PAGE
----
From ordering steak & lobster to serving it: a Wall St trader's fall from the top.

Discussion in 'Politics, Religion, Social Issues' started by Unspeaked, Jun 3, 2009.

  1. Unspeaked macrumors 68020

    Unspeaked

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    #1
    What a depressing story. The worst part is that it sounds like he and his family were actually on top of things, financially.

    Sure, he owned a million dollar home and took nice vacations, but when you're living in NYC and making $200,000 a year, that isn't really living above your means. He put down 20% on his place, bought it pre-construction, his wife kept track and bills and savings which lead to them being totally debt free (no credit card bills, even) and have some cash tucked away, and even with all that, he's behind on his mortgage and they're worried about losing their place...

    LINK

     
  2. waiwai macrumors regular

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    #2
    harsh... sad story indeed... hope the economy recovers soon...

    i guess sometimes it makes me feel really lucky to work for the feds... stuff like this doesn't happen when you're with the public service.
     
  3. notjustjay macrumors 603

    notjustjay

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    #3
    While I sympathize, the simple answer, if he can't find similar work to what he had, is to sell the condo (yes, even it if means only breaking even) and move to somewhere else. It should come as no surprise to anyone that working a minimum wage job isn't going to keep you living in NYC, not when you have a $6,000 per month mortgage.

    Together, he and his wife bring in $4,000 a month, working as a waiter and an administrative assistant. Even assuming they retain those job titles, there are plenty of places where they could live comfortably on that kind of income.
     
  4. Music_Producer macrumors 68000

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    #4
    Exactly. People always live beyond their means. They are not used to downgrading their 'lifestyle'. Sure he made $200 k a year - but that's nothing if you're living in NYC - and considering their expenses - it's easy to lose everything if you do not have substantial savings.
     
  5. Unspeaked thread starter macrumors 68020

    Unspeaked

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    #5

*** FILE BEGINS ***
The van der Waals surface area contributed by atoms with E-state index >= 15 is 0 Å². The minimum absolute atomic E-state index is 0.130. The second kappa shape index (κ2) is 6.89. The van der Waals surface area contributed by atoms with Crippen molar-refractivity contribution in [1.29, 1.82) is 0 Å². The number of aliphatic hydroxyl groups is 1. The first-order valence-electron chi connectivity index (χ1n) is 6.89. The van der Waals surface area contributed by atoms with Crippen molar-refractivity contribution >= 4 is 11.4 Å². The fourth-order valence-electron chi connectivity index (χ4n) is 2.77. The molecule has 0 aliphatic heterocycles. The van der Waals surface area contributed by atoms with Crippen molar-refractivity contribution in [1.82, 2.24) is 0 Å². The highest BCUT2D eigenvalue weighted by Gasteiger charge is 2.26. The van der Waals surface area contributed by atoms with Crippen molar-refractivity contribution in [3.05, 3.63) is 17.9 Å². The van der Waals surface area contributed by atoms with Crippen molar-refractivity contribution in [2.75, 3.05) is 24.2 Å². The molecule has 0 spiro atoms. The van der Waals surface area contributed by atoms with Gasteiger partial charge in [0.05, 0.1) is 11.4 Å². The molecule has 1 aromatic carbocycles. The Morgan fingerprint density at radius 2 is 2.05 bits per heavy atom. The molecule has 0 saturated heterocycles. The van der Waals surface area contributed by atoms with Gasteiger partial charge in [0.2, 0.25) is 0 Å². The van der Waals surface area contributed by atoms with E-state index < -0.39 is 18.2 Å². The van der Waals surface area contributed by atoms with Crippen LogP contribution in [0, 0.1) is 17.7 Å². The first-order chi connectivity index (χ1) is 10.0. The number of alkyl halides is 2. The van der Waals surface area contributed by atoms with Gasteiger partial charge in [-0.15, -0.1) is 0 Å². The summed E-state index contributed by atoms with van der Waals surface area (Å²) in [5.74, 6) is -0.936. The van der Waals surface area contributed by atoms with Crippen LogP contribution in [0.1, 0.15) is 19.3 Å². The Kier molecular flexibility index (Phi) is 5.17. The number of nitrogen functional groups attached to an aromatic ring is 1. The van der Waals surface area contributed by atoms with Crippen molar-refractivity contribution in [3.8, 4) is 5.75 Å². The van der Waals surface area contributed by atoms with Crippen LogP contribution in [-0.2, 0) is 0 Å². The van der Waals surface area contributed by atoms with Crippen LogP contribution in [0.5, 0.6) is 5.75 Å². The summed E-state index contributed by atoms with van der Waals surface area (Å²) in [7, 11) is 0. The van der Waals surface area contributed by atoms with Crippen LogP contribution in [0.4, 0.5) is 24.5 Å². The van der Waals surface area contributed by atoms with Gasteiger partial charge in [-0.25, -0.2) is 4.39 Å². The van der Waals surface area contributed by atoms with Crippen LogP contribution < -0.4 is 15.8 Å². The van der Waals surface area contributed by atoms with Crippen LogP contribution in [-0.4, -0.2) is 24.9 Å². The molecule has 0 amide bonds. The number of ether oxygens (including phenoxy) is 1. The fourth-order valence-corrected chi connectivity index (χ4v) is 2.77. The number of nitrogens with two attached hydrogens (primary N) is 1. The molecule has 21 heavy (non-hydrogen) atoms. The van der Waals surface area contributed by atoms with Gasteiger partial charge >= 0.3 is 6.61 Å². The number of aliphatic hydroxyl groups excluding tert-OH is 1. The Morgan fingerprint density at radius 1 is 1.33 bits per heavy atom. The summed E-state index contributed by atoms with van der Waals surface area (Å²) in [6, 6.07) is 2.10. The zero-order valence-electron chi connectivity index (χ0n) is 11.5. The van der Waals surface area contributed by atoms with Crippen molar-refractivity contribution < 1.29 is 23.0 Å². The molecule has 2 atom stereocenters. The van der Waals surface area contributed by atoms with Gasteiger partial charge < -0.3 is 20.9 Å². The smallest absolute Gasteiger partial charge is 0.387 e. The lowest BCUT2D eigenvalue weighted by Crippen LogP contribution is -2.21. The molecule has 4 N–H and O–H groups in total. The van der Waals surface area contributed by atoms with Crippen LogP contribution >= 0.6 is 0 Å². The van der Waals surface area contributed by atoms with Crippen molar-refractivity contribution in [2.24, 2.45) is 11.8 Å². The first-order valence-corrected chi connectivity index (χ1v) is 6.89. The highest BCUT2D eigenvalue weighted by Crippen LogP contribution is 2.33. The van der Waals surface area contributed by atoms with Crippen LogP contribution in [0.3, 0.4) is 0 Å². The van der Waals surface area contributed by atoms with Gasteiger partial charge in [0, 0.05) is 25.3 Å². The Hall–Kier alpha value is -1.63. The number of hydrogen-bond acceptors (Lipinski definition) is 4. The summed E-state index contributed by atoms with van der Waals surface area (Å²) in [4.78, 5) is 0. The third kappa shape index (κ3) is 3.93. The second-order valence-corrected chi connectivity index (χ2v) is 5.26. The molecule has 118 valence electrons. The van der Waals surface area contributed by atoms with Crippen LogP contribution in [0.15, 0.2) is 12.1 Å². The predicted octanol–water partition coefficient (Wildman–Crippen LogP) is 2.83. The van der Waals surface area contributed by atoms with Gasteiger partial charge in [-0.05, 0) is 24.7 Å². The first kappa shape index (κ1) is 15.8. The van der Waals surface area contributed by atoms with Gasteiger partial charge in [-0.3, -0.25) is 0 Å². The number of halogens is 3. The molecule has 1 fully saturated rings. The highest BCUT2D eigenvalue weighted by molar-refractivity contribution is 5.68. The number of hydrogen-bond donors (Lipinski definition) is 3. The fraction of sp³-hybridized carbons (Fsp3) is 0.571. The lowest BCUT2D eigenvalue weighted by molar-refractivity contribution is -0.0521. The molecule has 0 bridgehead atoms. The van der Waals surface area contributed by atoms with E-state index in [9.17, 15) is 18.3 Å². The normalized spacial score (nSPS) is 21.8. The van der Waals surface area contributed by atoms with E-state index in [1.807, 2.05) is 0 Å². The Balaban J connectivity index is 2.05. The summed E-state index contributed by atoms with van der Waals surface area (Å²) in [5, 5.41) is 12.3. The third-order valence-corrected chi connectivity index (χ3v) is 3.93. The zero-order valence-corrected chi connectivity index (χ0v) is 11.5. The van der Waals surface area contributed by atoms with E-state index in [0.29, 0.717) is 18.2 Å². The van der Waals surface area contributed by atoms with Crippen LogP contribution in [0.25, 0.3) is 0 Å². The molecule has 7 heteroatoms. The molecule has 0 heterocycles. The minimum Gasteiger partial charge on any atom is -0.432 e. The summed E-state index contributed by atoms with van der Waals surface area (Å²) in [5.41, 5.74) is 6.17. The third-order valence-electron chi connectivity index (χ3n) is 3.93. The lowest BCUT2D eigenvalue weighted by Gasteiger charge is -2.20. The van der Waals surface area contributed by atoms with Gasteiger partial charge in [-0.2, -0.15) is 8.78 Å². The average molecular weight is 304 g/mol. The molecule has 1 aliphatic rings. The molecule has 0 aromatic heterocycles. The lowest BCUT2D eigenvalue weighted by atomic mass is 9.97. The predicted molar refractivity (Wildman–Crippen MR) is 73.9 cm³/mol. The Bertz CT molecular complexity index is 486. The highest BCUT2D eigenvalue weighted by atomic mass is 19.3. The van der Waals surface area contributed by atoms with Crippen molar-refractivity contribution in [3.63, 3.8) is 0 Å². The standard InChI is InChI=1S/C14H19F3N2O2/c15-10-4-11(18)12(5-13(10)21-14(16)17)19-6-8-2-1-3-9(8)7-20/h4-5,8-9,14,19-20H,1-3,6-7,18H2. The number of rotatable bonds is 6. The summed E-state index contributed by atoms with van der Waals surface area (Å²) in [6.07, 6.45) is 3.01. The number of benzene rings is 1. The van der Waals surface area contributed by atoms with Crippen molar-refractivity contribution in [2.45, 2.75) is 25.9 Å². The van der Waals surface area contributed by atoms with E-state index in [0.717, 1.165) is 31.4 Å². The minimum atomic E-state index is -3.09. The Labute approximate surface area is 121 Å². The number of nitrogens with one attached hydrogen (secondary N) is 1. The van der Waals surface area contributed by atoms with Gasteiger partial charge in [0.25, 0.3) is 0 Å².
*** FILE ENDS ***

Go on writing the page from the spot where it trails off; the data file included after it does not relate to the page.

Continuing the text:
The tone of the article suggests that that's what he'll eventually be forced to do - sell at a loss and move.

    The only reason he's there now is a combination of savings prior to the hardships and a hope that he might get his job back. I'm thinking he's smart enough to sell and move before the bank takes everything from him.

    But I don't think that he was living beyond his means, nor that he particularly deserves this. Unlike a story I posted a link to a couple of months back about Wall St. traders who lost their bonuses this year, this guy has truly got a bad. There's a big difference between going from making $200,000 to $25,000 and worrying about how you're going to pay the bills and going from making $200,000 plus a $25,000 bonus to making $200,000 with no bonus and complaining about not being able to afforded the spoiler on your race car and settling for a medium-range BMW instead.
     
  6. Mousse macrumors 68000

    Mousse

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    #6
    He lost is high paying job 2 years ago. WTF didn't he think about selling the condo earlier? For TWO *bleep*ing years, he lived WAY beyond his means. If keeping a condo whose mortgage payments is more than your family's total income isn't living beyond your means, I don't know what is.:mad: Wait until the water up to your neck before panicking. Real bright.:rolleyes: No sympathy here. I've seen lots of well off people put their houses up for sale within a month of losing their jobs.
     
  7. Unspeaked thread starter macrumors 68020

    Unspeaked

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    #7
    Only because they didn't have the means to stay there.

    That's what impressed me about this guy - he was debt free enough and had enough saved up that he was able to keep the roof over his family's head for two years while hoping for a turn around and looking for a job.

    I don't see how you can condemn the guy for that...
     
  8. Mousse macrumors 68000

    Mousse

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    #8
    The only think I'm condemning him for is waiting. After the first year, the condo should have had a for sale sign hanging on the door. Waiting until the barbarians were at the gate before preparing a defense. Waiting until the water is up to ones neck before preparing for a flood. Waiting until it's too late. That's what gets under my collar.

    Now if he had moved to Jersey earlier, where the cost of living is substantially lower, he and his family could still live comfortably. Now all he can look forward to is moving to Jersey with a black mark on his credit history and no money in his savings. A brilliant plan A, but no plan B. No sympathy here.

    My plan A is the same as his (debt free and a year's expenses worth saved up). I've got several back up plans if I should lose my job. All of them involve putting the house up for sale within a month. I know it'll take at least 4-6 months of find credible buyer.